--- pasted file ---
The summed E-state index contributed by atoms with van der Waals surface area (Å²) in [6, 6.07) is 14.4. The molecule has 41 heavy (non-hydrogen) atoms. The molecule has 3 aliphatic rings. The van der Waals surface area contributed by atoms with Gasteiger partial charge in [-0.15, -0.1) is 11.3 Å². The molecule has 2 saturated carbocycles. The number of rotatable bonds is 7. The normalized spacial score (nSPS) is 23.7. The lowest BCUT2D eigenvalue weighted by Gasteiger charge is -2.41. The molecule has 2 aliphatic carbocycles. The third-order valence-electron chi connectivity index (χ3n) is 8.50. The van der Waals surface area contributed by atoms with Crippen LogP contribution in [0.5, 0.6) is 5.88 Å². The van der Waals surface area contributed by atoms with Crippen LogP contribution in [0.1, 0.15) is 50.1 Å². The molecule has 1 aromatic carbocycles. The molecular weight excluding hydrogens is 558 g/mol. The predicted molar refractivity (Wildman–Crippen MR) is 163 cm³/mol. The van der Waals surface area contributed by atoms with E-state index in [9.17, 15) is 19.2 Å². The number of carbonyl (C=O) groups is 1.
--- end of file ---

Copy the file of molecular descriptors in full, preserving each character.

The summed E-state index contributed by atoms with van der Waals surface area (Å²) in [6, 6.07) is 14.4. The molecule has 41 heavy (non-hydrogen) atoms. The molecule has 3 aliphatic rings. The van der Waals surface area contributed by atoms with Gasteiger partial charge in [-0.15, -0.1) is 11.3 Å². The molecule has 2 saturated carbocycles. The number of rotatable bonds is 7. The normalized spacial score (nSPS) is 23.7. The lowest BCUT2D eigenvalue weighted by Gasteiger charge is -2.41. The molecule has 2 aliphatic carbocycles. The third-order valence-electron chi connectivity index (χ3n) is 8.50. The van der Waals surface area contributed by atoms with Crippen LogP contribution in [0.5, 0.6) is 5.88 Å². The van der Waals surface area contributed by atoms with Crippen LogP contribution in [0.1, 0.15) is 50.1 Å². The molecule has 1 aromatic carbocycles. The molecular weight excluding hydrogens is 558 g/mol. The predicted molar refractivity (Wildman–Crippen MR) is 163 cm³/mol. The van der Waals surface area contributed by atoms with E-state index in [9.17, 15) is 19.2 Å². The number of carbonyl (C=O) groups is 1.